The Lone Ranger (western, starring Clayton Moore and Jay Silverheels)

     (ABC Primetime, 1949 - 1957)

     (Daytime and weekend reruns aired on CBS, NBC and ABC
      until 1961...further syndication continued through the 1970s.)

     [adapted from a 1933 local Detroit radio series which became the
      core of the Mutual Radio Network, and was heard on network radio 
      through 1954; derived from B-picture serials produced by
      Republic Studios; which were based on a character in Western 
      dime novels written by the 19th-century author "O'Henry".]

Theme: "The William Tell Overture (Finale)"

    [Final section of the Overture to Rossini's Opera "William Tell"
     which was introduced in Paris as "Guillaume Tell"]

    [Much detail about the use of music on the Lone Ranger series,
     its origins and use for serials, radio and TV; is found in the
     book "The Mystery of the Masked Man's Music" by Reginald Jones,
     published by The Scarecrow Press, in 1987.]

     Composer: Giacchino Rossini (predates ASCAP & BMI)

     Original Publisher: E. Troupenas (Paris)
     2000 Publisher: [in the Public Domain]
     Composition Date: 1829

    [The original recordings of the THEME and Cues which were
     "tracked" into episode scores for the TV series derive from
     recordings made in 1940 in a radio studio in Mexico City 
     directed by conductors Daniel Perez Castañeda and Higinio

     Background cues used on the TV series were adapted from a
     library of cues that had been assembled with the cooperation
     of Republic Studios; and the help of the NBC network music

     These cues included a number of excerpts from various
     classical warhorses like Franz Lizst's "Les Preludes" and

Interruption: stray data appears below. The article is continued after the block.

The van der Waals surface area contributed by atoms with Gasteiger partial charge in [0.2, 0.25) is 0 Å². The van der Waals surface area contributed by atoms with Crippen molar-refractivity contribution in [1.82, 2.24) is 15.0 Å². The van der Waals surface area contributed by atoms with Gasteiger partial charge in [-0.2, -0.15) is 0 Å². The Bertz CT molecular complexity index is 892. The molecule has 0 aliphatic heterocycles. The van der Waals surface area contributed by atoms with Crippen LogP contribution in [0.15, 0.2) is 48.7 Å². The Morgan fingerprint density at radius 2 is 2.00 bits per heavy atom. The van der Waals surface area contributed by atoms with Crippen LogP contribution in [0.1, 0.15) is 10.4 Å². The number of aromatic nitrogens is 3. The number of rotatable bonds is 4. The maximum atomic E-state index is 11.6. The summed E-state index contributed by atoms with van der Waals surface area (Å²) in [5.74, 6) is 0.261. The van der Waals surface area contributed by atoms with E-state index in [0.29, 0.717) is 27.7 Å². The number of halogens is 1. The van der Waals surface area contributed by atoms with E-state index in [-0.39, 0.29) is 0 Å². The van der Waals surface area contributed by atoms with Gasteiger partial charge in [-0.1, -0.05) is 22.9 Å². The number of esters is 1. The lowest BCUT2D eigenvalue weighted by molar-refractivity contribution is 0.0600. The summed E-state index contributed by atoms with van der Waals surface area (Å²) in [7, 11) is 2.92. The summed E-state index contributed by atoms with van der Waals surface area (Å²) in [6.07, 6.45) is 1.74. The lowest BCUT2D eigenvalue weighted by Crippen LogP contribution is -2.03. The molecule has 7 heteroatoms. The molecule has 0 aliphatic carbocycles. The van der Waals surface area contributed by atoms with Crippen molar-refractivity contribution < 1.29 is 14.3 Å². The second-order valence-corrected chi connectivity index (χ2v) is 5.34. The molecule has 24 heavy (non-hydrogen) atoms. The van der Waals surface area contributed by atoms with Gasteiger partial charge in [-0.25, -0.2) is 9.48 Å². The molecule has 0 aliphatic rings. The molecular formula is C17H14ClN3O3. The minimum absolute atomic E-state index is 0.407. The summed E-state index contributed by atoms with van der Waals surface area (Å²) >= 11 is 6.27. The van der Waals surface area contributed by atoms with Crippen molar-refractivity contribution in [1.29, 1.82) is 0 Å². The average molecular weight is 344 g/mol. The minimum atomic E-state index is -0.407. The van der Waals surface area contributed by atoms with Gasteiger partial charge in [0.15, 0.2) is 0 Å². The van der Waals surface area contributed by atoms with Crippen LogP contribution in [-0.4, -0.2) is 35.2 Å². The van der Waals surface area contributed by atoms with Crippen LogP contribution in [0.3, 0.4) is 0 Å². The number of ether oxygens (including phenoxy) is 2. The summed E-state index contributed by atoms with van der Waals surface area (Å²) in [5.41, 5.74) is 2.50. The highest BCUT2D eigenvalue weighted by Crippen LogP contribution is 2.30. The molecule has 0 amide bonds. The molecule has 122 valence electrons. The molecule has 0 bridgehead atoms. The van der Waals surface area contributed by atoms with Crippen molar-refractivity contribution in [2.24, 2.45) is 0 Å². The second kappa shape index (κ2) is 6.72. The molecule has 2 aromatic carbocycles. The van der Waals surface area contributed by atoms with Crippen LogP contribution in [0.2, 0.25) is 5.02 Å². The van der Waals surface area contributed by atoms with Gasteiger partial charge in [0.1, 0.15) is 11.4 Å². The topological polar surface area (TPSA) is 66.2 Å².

the "Fingal's Cave Overture" by Felix Mendelssohn; plus
     cues from old B-picture Western films from Republic Studios
     composed by Cy Feuer, William Lava, Karl Hajos and 
     Alberto Colombo.

     The re-arrangements were mostly done by Ben Bonnell under
     contract to NBC. Apparently he was chosen since he was on
     staff. NBC had a deal to supply the re-recordings to the
     radio show producer George W. Trendle at WXYZ in Detroit. 

     Both the alterations to film cues and the re-recordings in Mexico 
     were done to get around Musician's union rules requiring high
     royalties fees paid to U.S. Musicians whether or not they
     played live. The "re-use" of a recording therefore was not
     a way of saving money if you played by union rules which were
     becoming more of an enforcement issue around 1940.

     These fees were intended by the AF of M to discourage the
     practice of "tracking" to score radio and TV with recordings; 
     but these high re-use fees had the effect of driving music 
     production for syndicated and low budget series outside 
     the U.S. (or into "dark sessions" which claimed to be done
     outside the U.S.) during much of the 1940s - early 1960s,
     until a more reasonable fee schedule came into being.]

         CD: "The Music of the Lone Ranger" (1992)
              A Cinedisc from "CinemaSound Records" CDC 1019 
              Manufactured by: 
                Intersound, Inc. 
                11810 Wills Rd. 
                P.O. Box 1724 
                Roswell, GA  30077 
             Distributed in Canada by: 
                Intersound, Inc. 
                1 Select Ave. 
                Scarborough, Ontario M1V 5J3 

            [This CD contains half original authentic 1940 radio/TV
             Mexican recordings; and half modern studio re-recordings 
             of the original scores written for Republic B-picture 
             serials used on early radio before 1940 for comparison; 
             The CD was produced by James King - an associate of
             Composer William Lava, with audio restoration by 
             Graham Newton.]

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